Nosemonkey's EUtopia

In search of a European identity

Blair and the EU constitution

As you may have noticed, I’ve spent a fair amount of this week highlighting the lack of British involvement in the ever-increasing moves towards reviving / revising the EU constitution. Now, via Iain Dale, it seems that the (anti-EU Rupert Murdoch tabloid) News of the World reckon they’ve uncovered what Blair’s up to:

the Prime Minister intends to rubber-stamp the European Constitution without consulting his likely successor Chancellor Gordon Brown — not to mention British voters.

Mr Blair has PERSONALLY pushed forward plans for a permanent EU President and Foreign Minister as one of his last acts before he stands down as premier.

He will travel to Berlin on March 25 to sign the 50-page agreement, Declaration on the Future of Europe.

Far from a simple “declaration”, this is a binding treaty which embodies “basic laws” for 490 million people in 27 countries.

Quite how the News of the World think they know what the final text is going to contain when it hasn’t been written yet is anyone’s guess. But, of course, although the major proposals the NOTW mentions are hardly new (an EU President, EU Foreign Minister, EU Defence Minister and greater powers for the – democratically-elected, lest we forget – European Parliament), they all, the paper claims, add up to a move towards the eurosceptic bogeyman of “federalism”.

Is this take justified? It’s impossible to say.

The News of the World asserts (with little in the way of evidence) that this Declaration on the Future of Europe will be legally binding, forcing all signatories into handing over ever more power to Brussels. But considering that this will hardly be the first such declaration (similar ones were issued in 2001 following the practically useless Treaty of Nice and the Laeken EU Council), and that its predecessors were – as the term “declaration” implies – simply declarations of the intention to find a way to move much-needed EU reforms forward, with little in the way of specifics about what those reforms might be, it seems highly unlikely that any such document is going to contain any specific promises to implement new ways of working. Instead, the likelihood is that the latest version is going to be much like its predecessors – nothing more than a public acknowledgement that the current EU system is increasingly unfit for purpose.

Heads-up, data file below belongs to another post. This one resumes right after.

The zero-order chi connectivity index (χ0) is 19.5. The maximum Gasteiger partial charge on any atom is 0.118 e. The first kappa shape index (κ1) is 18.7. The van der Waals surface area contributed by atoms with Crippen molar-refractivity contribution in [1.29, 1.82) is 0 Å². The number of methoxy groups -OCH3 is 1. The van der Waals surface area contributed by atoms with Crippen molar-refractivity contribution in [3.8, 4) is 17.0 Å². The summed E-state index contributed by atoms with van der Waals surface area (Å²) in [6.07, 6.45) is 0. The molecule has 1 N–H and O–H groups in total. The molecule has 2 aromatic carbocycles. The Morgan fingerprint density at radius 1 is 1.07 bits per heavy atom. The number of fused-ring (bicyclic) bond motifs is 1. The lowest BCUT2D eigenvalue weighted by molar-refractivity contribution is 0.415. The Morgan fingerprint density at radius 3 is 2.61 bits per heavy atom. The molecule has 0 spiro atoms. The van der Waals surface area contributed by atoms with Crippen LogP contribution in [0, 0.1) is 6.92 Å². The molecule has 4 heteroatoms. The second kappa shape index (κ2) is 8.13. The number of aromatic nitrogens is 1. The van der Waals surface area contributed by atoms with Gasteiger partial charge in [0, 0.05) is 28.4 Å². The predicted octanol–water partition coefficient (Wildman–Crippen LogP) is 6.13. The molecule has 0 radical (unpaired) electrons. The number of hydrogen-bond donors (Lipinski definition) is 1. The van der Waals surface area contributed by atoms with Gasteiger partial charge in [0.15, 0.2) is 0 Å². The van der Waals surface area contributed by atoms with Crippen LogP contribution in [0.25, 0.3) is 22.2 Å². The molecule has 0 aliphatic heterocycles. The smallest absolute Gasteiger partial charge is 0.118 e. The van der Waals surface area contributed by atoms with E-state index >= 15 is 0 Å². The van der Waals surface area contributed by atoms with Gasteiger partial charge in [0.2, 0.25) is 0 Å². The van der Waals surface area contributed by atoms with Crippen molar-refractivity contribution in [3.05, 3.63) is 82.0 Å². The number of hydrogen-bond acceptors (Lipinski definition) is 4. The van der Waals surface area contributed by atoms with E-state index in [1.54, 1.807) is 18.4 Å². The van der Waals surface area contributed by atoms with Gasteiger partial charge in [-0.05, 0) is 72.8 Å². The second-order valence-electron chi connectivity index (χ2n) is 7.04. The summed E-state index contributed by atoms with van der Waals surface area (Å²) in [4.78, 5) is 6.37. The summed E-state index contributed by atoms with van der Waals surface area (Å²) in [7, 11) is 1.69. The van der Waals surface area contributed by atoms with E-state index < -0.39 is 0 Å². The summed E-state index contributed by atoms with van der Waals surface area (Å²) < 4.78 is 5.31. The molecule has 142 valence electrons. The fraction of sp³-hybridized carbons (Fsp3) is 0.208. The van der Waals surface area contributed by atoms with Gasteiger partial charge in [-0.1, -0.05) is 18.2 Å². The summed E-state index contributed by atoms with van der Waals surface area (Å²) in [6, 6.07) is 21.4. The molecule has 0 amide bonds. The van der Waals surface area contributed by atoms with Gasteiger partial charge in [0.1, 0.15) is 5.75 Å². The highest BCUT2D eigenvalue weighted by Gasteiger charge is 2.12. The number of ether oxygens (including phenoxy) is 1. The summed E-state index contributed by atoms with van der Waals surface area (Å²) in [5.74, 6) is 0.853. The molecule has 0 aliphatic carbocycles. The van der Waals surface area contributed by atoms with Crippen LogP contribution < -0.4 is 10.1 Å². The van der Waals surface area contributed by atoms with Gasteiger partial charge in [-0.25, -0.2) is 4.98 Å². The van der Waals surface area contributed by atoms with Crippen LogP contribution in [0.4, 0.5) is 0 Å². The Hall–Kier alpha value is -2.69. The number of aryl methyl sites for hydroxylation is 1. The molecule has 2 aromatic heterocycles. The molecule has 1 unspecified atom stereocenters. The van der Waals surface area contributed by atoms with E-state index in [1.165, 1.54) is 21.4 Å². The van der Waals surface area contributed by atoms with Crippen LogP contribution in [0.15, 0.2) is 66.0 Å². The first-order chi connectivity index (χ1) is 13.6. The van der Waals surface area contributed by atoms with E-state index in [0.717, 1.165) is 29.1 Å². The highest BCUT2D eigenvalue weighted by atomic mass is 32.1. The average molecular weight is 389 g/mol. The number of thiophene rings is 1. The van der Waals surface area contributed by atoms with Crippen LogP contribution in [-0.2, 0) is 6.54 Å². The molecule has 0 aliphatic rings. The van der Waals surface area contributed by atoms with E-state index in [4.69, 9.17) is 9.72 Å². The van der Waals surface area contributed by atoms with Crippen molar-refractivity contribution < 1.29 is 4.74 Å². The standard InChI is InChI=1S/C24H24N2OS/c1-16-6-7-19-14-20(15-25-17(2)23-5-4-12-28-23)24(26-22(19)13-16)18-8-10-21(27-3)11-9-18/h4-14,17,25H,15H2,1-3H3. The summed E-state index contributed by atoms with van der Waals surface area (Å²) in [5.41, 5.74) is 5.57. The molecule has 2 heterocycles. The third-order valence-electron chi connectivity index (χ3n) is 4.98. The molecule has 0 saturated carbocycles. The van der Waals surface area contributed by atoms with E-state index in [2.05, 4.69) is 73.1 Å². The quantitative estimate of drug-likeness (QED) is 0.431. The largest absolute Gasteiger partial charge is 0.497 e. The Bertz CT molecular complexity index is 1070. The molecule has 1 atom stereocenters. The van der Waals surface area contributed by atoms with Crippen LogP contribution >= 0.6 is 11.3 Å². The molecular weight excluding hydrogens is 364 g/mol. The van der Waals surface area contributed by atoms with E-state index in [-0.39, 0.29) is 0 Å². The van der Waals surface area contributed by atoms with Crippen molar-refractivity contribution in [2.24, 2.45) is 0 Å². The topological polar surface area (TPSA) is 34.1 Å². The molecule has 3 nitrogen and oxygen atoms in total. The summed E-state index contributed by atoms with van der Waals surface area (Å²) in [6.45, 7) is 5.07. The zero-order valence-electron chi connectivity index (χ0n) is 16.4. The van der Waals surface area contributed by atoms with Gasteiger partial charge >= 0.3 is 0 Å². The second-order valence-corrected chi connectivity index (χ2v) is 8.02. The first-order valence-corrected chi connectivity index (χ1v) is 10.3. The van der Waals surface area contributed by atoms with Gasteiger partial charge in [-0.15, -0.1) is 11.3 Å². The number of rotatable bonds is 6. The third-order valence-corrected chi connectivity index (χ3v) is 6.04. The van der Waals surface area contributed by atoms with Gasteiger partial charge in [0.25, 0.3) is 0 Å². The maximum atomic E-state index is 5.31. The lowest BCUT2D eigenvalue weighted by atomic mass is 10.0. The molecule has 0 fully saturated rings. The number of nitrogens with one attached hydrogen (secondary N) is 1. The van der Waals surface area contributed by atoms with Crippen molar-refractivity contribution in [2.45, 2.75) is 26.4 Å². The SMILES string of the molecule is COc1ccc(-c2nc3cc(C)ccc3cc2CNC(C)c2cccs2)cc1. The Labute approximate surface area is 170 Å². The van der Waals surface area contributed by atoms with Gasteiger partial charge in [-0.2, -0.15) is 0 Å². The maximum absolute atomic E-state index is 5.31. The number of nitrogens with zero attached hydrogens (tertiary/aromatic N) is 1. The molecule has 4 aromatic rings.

And in any case, as my recent run-downs of the ongoing debates about the constitution have surely made clear, there is no consensus amongst our European cousins on precisely what is the best way forward in any case. Even if Blair does sign the thing (seemingly without the promised referendum), there’s little chance that all the other nine member states yet to ratify the original constitutional treaty will do likewise.

It’s far too risky for any of the French presidential candidates to commit to at the moment, the Netherlands are likewise unlikely to ignore their referendum (especially with the Dutch government so precarious), and it’s highly likely that Denmark, the Czech Republic and Poland are also going to have a few things to say about any attempt at straight revival of the old constitution. Yet without unanimity amongst all 27 EU member states, there is no way that the constitution can come into force.

Even if Blair does sign the thing – against the wishes of a decent chunk of his cabinet, not to mention the country – and even if we take the News of the World’s word that this new declaration is somehow legally binding and going to come into force as soon as it’s signed (as they strongly suggest), there’s a very strong probability that at least one other EU country will refuse to, and the whole thing will be scuppered.

Either way, I’m intrigued to know where the News of the World got all this information from – because not only is the declaration yet to be finalised, making their claims about its content speculative at best, but also they make the bizarre claim that “Downing Street played a major role in the latest negotiations”. Because of that there is precisely no evidence whatsoever – in fact, precisely the opposite. Why else would the more enthusiastically pro-EU types across the Channel have been complaining so much about Britain’s lack of involvement over the last year or more?